Le and Widawsky attended the University of Rochester together, where Le majored in cell and developmental biology with a minor in medical anthropology.
In a self-profile she wrote for the National Institutes of Health's undergraduate scholarship program, Le called her biology studies "interesting" but said she would like to pursue a research career in medical anthropology, "which has highlighted the severity of health issues in societies worldwide."
[cnn-photo-caption image=http://i.cdn.turner.com/cnn/2008/images/YOUR_IMAGE.jpg caption="Other missing girls Ilene Misheloff, left, and Michaela Garecht now linked to Garrido investigation."]
A week before 9-year-old Michaela Garecht was kidnapped in Hayward, California, in 1988, she wrote a poem about people who had been abducted, her mother said.
She sat down at the coffee table and wrote a poem about people behind the doors of steel, an amazing poem for a 9-year-old, ... and a week later she was kidnapped," Michaela's mother, Sharon Murch, said.
"It seems to me ... like it must be some sort of a prophesy or premonition, and I keep hearing the words that she said - 'It's about people who were kidnapped and are being held captive, not people who were kidnapped and were killed.'"
Investigators from two police agencies were searching the home of the Jaycee Dugard kidnapping suspects Tuesday in connection with two other unsolved abductions, authorities said.
Dublin, California, police obtained the search warrant for Phillip and Nancy Garrido's home, along with a neighboring property, in connection with the 1989 disappearance of 13-year-old Ilene Misheloff, police said in a written statement. "Dublin police have been unable to eliminate Phillip and Nancy Garrido as possible suspects in Ilene's disappearance."
In addition, Hayward, California, police obtained a search warrant for the same locations in the 1988 abduction of 9-year-old Michaela Garecht. Both warrants were being executed simultaneously Tuesday, police said.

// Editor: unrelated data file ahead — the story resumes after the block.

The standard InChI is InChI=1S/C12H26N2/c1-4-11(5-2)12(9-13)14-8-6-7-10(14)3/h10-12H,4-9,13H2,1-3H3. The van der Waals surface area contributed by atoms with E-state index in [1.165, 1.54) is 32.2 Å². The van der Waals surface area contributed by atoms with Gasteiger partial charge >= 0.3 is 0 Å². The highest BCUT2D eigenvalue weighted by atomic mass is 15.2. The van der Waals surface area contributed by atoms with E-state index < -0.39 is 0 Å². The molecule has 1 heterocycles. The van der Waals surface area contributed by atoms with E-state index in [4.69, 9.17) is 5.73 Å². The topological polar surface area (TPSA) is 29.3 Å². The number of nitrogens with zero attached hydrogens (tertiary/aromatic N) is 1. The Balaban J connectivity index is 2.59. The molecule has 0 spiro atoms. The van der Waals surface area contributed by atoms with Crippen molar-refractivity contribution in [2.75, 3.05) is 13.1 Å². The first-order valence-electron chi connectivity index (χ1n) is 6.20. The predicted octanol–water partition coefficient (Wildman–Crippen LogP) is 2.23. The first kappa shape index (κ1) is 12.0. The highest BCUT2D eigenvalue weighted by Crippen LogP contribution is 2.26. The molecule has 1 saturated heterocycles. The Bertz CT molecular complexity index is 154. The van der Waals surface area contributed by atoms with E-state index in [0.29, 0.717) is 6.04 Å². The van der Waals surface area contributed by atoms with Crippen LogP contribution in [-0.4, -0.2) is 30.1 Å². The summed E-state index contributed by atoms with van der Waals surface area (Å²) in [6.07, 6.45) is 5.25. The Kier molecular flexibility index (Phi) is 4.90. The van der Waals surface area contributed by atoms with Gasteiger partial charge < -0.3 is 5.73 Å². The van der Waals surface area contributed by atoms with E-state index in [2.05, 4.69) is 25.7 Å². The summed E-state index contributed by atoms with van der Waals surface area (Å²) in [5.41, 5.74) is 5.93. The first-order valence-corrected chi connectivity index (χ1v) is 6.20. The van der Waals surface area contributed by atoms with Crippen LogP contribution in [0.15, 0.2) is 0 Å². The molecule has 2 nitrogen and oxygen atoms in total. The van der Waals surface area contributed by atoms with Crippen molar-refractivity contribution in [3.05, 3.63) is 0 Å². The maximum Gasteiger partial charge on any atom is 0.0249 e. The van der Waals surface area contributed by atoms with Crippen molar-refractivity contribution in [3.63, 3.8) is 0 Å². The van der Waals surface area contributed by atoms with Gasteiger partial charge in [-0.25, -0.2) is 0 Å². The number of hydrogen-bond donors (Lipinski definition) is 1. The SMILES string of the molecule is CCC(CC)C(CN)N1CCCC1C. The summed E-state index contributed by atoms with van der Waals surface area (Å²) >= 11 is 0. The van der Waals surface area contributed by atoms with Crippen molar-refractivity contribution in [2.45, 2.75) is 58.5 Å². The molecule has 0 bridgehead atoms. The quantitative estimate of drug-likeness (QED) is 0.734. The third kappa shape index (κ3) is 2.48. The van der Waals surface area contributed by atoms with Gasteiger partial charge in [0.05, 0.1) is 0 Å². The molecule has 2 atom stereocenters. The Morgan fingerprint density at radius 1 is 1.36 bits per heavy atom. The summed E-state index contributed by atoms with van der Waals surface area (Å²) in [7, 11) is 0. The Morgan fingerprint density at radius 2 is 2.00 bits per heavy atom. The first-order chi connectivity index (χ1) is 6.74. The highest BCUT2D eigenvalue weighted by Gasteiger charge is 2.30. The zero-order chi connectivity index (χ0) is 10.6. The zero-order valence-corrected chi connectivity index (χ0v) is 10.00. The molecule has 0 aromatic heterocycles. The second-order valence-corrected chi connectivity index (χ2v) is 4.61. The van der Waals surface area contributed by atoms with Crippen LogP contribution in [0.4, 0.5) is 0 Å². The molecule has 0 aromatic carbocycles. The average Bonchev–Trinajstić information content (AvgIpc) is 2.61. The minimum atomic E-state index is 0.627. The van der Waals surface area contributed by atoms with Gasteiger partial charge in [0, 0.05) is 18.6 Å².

The Garridos face a combined 29 felony counts in connection with the 1991 kidnapping of Dugard, then 11, from South Lake Tahoe, California. Authorities believe the couple held Dugard in a well-hidden compound behind their Antioch, California, home for 18 years, and have said Phillip Garrido fathered two children with Dugard
According to a recent September 2009 study completed by the Pew Forum on Religion and Public Life, nearly six-in-ten American adults (58 percent) say “that Muslims are subject to a lot of discrimination in the United States; far more than say the same about Jews, evangelical Christians, atheists or Mormons…”
In fact, of all the minority demographic groups discussed in the September 2009 Pew Forum study, only “gays and lesbians are seen as facing more discrimination in America than Muslims”, with nearly two-thirds (64%) of the American public saying there is a lot of discrimination against homosexuals in the United States today.
Some of the other key results below from the September 2009 Pew Forum Study revolve around average Americans asked to finish this statement “There is a lot of discrimination against…”
According to the Pew Forum study, the top 5 responses were (in descending order):
– Gays and lesbians (64%)
– Muslims (58%)
– Hispanics (52%)
– Blacks (49%) and
– Women (37%)